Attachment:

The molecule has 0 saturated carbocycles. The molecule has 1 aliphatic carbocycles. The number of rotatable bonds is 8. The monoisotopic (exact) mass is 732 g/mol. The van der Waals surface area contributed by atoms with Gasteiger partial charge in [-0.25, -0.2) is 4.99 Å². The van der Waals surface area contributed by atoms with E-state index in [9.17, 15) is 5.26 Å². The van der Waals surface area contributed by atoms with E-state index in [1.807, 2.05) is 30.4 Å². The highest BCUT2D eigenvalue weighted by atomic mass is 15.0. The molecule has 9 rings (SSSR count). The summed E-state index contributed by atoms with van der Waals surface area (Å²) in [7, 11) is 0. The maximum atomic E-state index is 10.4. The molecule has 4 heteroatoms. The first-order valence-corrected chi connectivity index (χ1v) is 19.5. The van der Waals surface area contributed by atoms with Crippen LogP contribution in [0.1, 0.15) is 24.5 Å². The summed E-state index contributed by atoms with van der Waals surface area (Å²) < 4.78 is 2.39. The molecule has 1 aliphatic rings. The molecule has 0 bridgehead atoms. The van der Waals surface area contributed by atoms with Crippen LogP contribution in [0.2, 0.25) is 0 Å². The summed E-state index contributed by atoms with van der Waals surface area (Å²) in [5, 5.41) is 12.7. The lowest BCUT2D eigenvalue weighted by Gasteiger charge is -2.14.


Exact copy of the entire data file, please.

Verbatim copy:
The molecule has 0 saturated carbocycles. The molecule has 1 aliphatic carbocycles. The number of rotatable bonds is 8. The monoisotopic (exact) mass is 732 g/mol. The van der Waals surface area contributed by atoms with Gasteiger partial charge in [-0.25, -0.2) is 4.99 Å². The van der Waals surface area contributed by atoms with E-state index in [9.17, 15) is 5.26 Å². The van der Waals surface area contributed by atoms with E-state index in [1.807, 2.05) is 30.4 Å². The highest BCUT2D eigenvalue weighted by atomic mass is 15.0. The molecule has 9 rings (SSSR count). The summed E-state index contributed by atoms with van der Waals surface area (Å²) in [7, 11) is 0. The maximum atomic E-state index is 10.4. The molecule has 4 heteroatoms. The first-order valence-corrected chi connectivity index (χ1v) is 19.5. The van der Waals surface area contributed by atoms with Crippen LogP contribution in [0.1, 0.15) is 24.5 Å². The summed E-state index contributed by atoms with van der Waals surface area (Å²) < 4.78 is 2.39. The molecule has 1 aliphatic rings. The molecule has 0 bridgehead atoms. The van der Waals surface area contributed by atoms with Crippen LogP contribution in [0.2, 0.25) is 0 Å². The summed E-state index contributed by atoms with van der Waals surface area (Å²) in [5, 5.41) is 12.7. The lowest BCUT2D eigenvalue weighted by Gasteiger charge is -2.14.